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In short, celebrate your decision to eliminate the life growing within you. Don’t just celebrate it. Broadcast it to the world.
HOW LONG WILL IT BE before Ms. announces contests for the youngest and oldest abortion recipients? The person with the most abortions within a set period? And, of course, the most prolific aborter?
Ms. magazine offers no Clintonesque rhetoric about abortion being an unfortunate choice, a tragedy that should be minimized. Let the world know what you’ve done and demand that it stand by as others make the same decision.
Set aside the legal and political issue for a moment. Objectively, abortion is bad. Even the would-be mother pays a price. There’s some evidence of a higher incidence of breast cancer among those who have an abortion. And there certainly is a psychological cost to abortion, including post-traumatic stress disorder.
More important, abortion kills.
We can quibble about when life begins. We can argue about the moral status of an embryo before implantation. We can discuss special justifications: life of the mother and rape, for instance. And we can respond compassionately to women caught in difficult circumstances who feel they have inadequate alternatives.
But once we’ve entered the continuum of life there’s no obvious moral difference between a fetus at one month or eight months, or a child at one year or eight years. Surely an abortion is not something to celebrate. “I didn’t feel like having another child, so I killed my baby,” seems to be what signers of the Ms. list are saying.
Although the magazine expresses outrage that government might ban abortion, the state’s most basic role is setting the rules for issues of life and death. True, there are few more intimate decisions than that to bear a child. Having government intervene is a second best for anyone committed to individual liberty and limited government.
But there is no liberty if the right to life is not respected. And liberty requires accountability. You must be responsible for the results of the free choices that you make.
Pregnancy is never a surprise. Absent rape, pregnancy cannot result other than by choice. To have sex.
Thus, most people having an abortion are cleaning up the mess resulting from a voluntary sexual encounter which they now regret. Abortion is not the only option, however. One reason adoption, foster care, and orphanages exist is because some people don’t want to become parents. Carrying an unwanted baby to term is a significant imposition, but still a modest burden compared to ending a life. In this case, the law appropriately says: have sex if you want, but be prepared to take responsibility for any life that you create, even inadvertently.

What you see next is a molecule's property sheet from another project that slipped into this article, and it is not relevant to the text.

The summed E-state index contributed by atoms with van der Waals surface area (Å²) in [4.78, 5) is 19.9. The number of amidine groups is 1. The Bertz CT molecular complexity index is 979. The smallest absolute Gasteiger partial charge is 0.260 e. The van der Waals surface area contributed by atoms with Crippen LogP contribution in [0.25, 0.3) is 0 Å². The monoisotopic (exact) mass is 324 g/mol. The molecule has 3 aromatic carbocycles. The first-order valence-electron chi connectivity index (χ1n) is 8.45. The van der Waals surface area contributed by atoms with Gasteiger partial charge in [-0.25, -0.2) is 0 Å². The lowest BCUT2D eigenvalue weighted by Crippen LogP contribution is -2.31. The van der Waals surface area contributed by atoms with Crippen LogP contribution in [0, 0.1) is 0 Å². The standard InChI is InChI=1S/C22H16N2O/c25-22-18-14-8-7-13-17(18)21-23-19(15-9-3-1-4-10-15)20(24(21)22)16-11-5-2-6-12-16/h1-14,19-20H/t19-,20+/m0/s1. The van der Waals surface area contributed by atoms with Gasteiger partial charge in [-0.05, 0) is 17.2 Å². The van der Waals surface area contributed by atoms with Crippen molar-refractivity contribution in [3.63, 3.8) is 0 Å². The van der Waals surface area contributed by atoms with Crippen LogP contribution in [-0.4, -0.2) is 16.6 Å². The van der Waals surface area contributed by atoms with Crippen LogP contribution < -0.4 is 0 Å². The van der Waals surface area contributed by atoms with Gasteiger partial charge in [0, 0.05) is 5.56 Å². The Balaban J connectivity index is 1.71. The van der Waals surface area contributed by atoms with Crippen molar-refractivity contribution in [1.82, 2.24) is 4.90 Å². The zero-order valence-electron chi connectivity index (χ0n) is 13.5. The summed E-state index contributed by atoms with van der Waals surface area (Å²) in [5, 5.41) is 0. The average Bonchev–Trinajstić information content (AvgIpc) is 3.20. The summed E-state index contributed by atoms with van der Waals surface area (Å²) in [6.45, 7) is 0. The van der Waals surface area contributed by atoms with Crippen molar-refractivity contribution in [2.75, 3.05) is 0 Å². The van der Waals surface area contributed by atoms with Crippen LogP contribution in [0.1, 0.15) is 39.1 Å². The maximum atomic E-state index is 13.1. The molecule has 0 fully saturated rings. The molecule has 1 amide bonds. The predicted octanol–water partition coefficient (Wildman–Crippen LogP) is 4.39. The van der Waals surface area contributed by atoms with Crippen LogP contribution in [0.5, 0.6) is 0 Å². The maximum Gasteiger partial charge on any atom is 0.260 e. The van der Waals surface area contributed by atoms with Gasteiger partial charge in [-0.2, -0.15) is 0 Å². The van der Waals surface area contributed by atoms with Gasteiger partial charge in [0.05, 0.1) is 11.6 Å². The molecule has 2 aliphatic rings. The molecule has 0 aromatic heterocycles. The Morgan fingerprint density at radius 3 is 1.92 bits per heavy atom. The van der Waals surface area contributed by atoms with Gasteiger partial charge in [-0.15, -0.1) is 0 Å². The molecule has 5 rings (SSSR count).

OBVIOUSLY MS. MAGAZINE DISAGREES with this assessment. Still, the editors could couple their plea to keep abortion legal with advice to reduce its incidence. For instance, Ms. magazine might run a list of the names of people warning others against engaging in “unprotected” sex, and sex with someone other than one’s partner. “We ignored the consequences of our actions and made a bad choice,” they could say. Don’t follow our bad example.
A man of faith in a godless age is hitting Americans where it hurts.
Mr. and Mrs. American Spectator Reader, let P.J. O’Rourke talk sense to your kids.
In Britain, defending your property can get you life.
The debacle of this president’s administration is both a cause and a symptom of the decline of American values. Unless Congress impeaches him, that decline will go on unchecked. An eminent jurist surveys the damage and assesses the chances for the recovery of our culture.
It won’t take long for conservatives to scratch this presidential wannabe off their 2008 scorecard.
The American Christmas, like the songs that celebrate it, makes room for everybody under the rainbow. Is that why so many people seem to be hostile to it?
Was the President done in by the economy, or by the politics of the economy?